WASHINGTON, June 29 Reuters - The U.S. Supreme Court said on Monday it would hear arguments again on whether a federal campaign finance law improperly limited corporate-funded messages in political elections, a case that could lead to fewer restrictions on ads that seek to sway voters.
On the last day of the court’s term, Chief Justice John Roberts announced the justices would hear arguments on Sept. 9 over a conservative advocacy group’s challenge to the law as part of its effort to broadcast and promote a movie critical of Hillary Clinton during her presidential campaign.
The group, Citizens United, released a 90-minute documentary film “Hillary: The Movie” in January 2008 when Clinton, then a U.S. senator from New York, was running for president. She later became secretary of state in President Barack Obama’s administration.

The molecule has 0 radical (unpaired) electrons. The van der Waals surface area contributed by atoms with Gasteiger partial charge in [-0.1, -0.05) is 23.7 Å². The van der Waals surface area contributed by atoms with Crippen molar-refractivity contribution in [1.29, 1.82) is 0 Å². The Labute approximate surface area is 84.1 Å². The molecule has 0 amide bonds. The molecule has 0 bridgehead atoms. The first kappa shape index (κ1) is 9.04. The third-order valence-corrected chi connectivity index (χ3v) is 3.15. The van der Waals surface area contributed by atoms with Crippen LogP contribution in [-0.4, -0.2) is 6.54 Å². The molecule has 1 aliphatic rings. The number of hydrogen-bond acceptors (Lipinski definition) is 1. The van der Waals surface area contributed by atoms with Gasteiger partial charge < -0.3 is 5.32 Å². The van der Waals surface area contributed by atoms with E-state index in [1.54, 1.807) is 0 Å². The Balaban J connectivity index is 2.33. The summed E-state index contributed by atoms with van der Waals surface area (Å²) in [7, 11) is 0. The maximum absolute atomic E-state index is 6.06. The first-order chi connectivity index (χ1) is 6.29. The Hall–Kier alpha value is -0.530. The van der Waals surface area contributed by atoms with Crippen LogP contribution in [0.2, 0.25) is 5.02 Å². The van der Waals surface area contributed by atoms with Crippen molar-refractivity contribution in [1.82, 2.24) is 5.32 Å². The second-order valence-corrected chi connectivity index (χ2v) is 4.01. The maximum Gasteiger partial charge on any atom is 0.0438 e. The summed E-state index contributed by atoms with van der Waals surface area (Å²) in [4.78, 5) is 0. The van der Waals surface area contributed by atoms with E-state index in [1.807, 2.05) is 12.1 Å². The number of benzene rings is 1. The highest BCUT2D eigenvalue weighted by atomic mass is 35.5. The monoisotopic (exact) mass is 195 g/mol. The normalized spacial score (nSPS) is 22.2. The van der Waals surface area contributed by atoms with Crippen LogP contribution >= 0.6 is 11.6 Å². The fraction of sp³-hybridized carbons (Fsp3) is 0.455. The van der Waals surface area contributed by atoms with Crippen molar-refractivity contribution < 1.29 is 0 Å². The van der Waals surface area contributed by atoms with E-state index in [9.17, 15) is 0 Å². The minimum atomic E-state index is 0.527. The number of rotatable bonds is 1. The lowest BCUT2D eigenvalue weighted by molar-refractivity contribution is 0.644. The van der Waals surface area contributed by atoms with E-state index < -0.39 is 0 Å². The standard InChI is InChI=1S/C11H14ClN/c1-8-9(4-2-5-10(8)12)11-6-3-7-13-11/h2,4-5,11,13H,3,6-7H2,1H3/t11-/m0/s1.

The case was argued before the Supreme Court on March 24. The court will occasionally hear arguments a second time in a case when it wants to explore other legal issues.
The 2002 campaign finance law at issue in the case was named after Senator John McCain of Arizona, the unsuccessful Republican presidential candidate in 2008, and Senator Russell Feingold, a Democrat from Wisconsin.
The court said in a brief order that it would consider as part of the rearguments whether to overrule part of its 2003 ruling that upheld the campaign finance law.
The court’s conservative majority, with the addition of Roberts and Justice Samuel Alito in 2005 and 2006, has limited or struck down parts of the 2002 law that was designed to regulate the role of money in politics and federal elections.
Critics said the law amounted to censorship and violated free-speech rights. (Reporting by James Vicini, Editing by Deborah Charles and Vicki Allen)